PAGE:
Wallerstien: Is the Semi-Periphery Useful?

How useful is Wallerstien’s notion of a semi-periphery? Is his thinking any different to that of realists?


2nd June 2008

Wallerstein

During the 1970s, Immanuel Wallerstein [1] proposed what he called the World Systems’ Theory. He believed there were many things that could not be explained regarding the continued poverty occurring in the world if its countries were only studied as individuals.  As a means to better understand their development, he felt that it was necessary to analyse specific countries within one social whole: a theory that Wallerstein was to label the modern world-system.

Wallersteins theory looks at the world from the point of view that the world itself is the single unit. It attempts to explain the need of capitalism to have developed, developing and underdeveloped countries. Wallerstein defines a world system as:

a social system [2], one that has boundaries, structures, member groups, rules of legitimation, and coherence. Its life is made up of the conflicting forces which hold it together by tension and tear it apart as each group seeks eternally to remold it to its advantage. It has the characteristics of an organism, in that it has a life-span over which its characteristics change in some respects and remain stable in others. One can define its structures as being at different times strong or weak in terms of the internal logic of its functioning. (Wallerstein 1974)

In the modern world, capitalism [3] can be seen as the driving force behind the constant expansion and amalgamation that has expanded to cover the globe. Under monopoly capitalism a two-tiered structure develops within the world economic structure. This construct houses an elite and dominant core that exploits the less developed nations of the periphery. Wallerstein (1976) argued that between the two outer limits of the core and the periphery lie the semi-peripheries. Some of these areas, he says, are “represented as core-areas of earlier versions of a given world-economy which are now in a state of decline” while others had been “peripheral areas that were later promoted, as a result of the changing geopolitics of an expanding world-economy.” This semi-periphery region often serves as a buffer between the regions of the core and those of the periphery. Economically, these nations retained limited, though declining access to international banking and the production of high-cost, high-quality manufactured goods. In contrast to the core they failed to gain sufficient development in the area of international trade and as a result did not benefit to the same extent. “With a weak, capitalist, rural economy, landlords in semi-peripheries frequently resort to sharecropping. This lessens the risk of crop failure for landowners, while at the same time makes it possible to enjoy profits from the land as well as the prestige that goes with landownership” (Halsall, P 1997). Wallerstein tells us that, the semi-peripheries are often exploited by the core. He states that “the middle stratum is both exploited and the exploiter” (Wallerstein cite in Griffiths 1999) , as in the case of the American Empire of Spain[4].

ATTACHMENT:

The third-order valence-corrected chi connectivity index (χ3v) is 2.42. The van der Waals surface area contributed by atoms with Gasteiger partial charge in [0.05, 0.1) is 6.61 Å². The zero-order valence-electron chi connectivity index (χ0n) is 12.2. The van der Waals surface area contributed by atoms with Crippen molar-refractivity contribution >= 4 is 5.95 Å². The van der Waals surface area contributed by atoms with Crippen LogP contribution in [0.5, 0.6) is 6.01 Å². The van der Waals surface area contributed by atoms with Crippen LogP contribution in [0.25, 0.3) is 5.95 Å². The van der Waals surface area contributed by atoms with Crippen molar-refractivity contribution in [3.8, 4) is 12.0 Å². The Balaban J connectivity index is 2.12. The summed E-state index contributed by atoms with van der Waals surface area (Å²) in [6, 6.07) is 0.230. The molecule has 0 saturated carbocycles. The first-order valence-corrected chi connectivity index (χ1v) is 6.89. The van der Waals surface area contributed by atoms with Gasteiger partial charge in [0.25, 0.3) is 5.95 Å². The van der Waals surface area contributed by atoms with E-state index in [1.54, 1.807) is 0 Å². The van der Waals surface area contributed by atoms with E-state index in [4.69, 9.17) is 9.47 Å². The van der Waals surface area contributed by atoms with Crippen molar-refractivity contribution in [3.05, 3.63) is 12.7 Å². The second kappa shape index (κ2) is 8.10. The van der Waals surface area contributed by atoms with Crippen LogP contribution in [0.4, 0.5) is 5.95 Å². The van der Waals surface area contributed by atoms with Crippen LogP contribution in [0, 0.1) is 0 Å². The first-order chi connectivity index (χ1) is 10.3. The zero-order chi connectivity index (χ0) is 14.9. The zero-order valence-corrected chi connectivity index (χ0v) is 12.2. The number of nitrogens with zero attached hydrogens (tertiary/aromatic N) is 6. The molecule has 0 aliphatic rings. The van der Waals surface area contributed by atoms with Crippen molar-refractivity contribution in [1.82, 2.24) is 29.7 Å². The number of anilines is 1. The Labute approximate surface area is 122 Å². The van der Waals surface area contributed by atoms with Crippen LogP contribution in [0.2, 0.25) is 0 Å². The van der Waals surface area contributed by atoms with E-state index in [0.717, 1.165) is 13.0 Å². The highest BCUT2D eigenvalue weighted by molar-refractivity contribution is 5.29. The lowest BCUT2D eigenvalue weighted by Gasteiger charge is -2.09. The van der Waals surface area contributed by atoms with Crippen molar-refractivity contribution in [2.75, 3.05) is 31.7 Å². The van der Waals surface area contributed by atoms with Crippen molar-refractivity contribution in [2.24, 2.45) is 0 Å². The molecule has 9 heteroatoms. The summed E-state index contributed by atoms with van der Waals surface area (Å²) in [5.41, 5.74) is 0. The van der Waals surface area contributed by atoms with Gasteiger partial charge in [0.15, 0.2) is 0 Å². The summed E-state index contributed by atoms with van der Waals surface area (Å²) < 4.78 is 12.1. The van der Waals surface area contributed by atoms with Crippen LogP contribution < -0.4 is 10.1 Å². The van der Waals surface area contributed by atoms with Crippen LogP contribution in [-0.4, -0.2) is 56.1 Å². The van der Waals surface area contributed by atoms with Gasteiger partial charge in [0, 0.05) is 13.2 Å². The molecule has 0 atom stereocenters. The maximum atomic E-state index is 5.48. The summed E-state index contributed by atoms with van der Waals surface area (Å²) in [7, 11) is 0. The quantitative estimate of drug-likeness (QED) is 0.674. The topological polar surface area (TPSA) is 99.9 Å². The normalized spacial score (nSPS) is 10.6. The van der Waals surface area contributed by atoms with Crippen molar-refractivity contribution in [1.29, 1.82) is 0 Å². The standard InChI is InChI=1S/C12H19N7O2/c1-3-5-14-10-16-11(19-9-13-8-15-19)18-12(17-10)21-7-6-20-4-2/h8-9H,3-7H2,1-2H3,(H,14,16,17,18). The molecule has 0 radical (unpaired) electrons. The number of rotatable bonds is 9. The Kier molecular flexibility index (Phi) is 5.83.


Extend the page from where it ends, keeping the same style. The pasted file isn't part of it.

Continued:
Basically, Wallerstein argues that interdependent relationships are generated between the core countries and the developing countries of the semi-periphery; which in turn are also established between the semi-periphery and the underdeveloped countries of the periphery. Any economic instability or fluctuation within the core automatically has an impact on the economic performance of the semi-periphery. Political instability within the semi-periphery can in turn cause economic complications for the core, as a result the core is vitally interested in maintaining political stability within the semi-periphery regardless of the current political system and the social cost that this system may have on its people.[5]

Conversely, in the view of the realists, the sovereign [6] states are the major players in the world arena and as such views each state as an independent party.  The autocratic form of state leadership [7] is more conducive to the realist view since realism focuses on the politics concerning national security and the relationships, which exist or are developed, between prominent powers. Realists view human nature as fixed and selfish, to them this is of central importance to their outlook on world systems. Viewing world politics from this point of view, it represents a struggle for power between states, each trying to increase, develop and maintain the maximum potential of their respectful national interests. The realist view may be becoming increasingly obsolete as more and more states move toward becoming liberal democracies [8], since pluralist governmental systems [9] are contradictory of the unitary actor model as portrayed through the realist model (Gangale 2002). In these forms of society, the state can only approach the ideal of being a unitary actor in areas where the state holds a controlling position [10]. Despite this, the world is becoming increasingly more interconnected, via economic globalization and through the growth in number and influence of transnational political organizations (Gangale 2002, Smith, Baylis and Owens 2008 p.8). More recently, as in the case of September 11th, non-state, transnational actors have gained the ability to directly threaten national security.[11]